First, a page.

- The WWDC will increase its financial commitment to new storage projects from a current level of 50 percent to 75 percent as the state solves it's revenue problems and allows future water-development funds to be used for that purpose.
- The combination of higher cattle prices and increased WWDC assistance will allow irrigators to develop and fund some new storage projects with WWDC assistance in those parts of the Basin that are in the greatest need.
- Irrigators along the northwest tributaries (Cottonwood Creek, Piney Creek, etc.) have the largest water shortages in the Basin and market almost all of their hay through cattle. Thus they will have a large incentive to develop new storage if cattle prices increase as projected.
- A 1983 study by ARIX identified eight sights totaling 50,000 acre-feet of storage that potentially could be developed along the northwest tributaries, although all sites may not be financially or environmentally feasible for future development.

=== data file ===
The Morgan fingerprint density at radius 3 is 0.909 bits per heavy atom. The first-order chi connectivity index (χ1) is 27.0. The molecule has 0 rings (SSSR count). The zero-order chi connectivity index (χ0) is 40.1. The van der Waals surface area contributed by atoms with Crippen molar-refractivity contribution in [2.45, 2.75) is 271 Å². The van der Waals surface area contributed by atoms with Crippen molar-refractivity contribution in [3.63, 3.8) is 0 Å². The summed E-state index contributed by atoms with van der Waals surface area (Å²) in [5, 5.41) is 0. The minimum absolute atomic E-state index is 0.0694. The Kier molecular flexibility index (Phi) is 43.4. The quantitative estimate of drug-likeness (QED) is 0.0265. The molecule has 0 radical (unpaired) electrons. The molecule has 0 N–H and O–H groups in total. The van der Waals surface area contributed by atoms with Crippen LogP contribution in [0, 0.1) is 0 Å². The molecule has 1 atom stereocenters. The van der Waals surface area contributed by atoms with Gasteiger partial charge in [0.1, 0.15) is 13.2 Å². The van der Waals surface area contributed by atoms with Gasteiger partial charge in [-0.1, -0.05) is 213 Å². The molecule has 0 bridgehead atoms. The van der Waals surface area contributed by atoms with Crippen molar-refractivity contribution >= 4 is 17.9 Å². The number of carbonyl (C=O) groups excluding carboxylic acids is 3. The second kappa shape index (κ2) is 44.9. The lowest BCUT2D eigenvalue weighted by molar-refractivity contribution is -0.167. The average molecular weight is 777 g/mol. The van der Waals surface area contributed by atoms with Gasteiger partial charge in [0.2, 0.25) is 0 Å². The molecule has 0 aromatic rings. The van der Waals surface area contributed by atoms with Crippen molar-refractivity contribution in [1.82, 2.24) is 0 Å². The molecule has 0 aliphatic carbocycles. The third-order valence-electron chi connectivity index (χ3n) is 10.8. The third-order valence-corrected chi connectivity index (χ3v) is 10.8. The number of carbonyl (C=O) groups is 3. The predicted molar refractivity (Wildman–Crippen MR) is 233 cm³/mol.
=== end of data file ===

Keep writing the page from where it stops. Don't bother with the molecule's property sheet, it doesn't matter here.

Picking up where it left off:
- The moderate growth scenario assumes that 25,000 acre-feet of new storage is developed along the northwest tributaries, along with some smaller projects in the Little Snake Basin that total 5,300 acre-feet of depletion.
HIGH GROWTH SCENARIO
- In addition to cattle prices increases, there will be a significant increase in forage (alfalfa and hay) prices over the planning horizon. (According to Dr. Alan Gray -- Powell Cooperative Extension Service Agronomist, University of Wyoming - high growth areas of the west, including California and Idaho, have seen a significant reduction in forage production in recent years. This reduction has come about because irrigated land has been developed for housing and water rights transferred to municipal use. As a result dairies have been moving out of those states and relocating in other less populated states where alfalfa is more available. Timothy Hay used for horse feed has also come into short supply and is now commanding prices of $180 per ton or more.)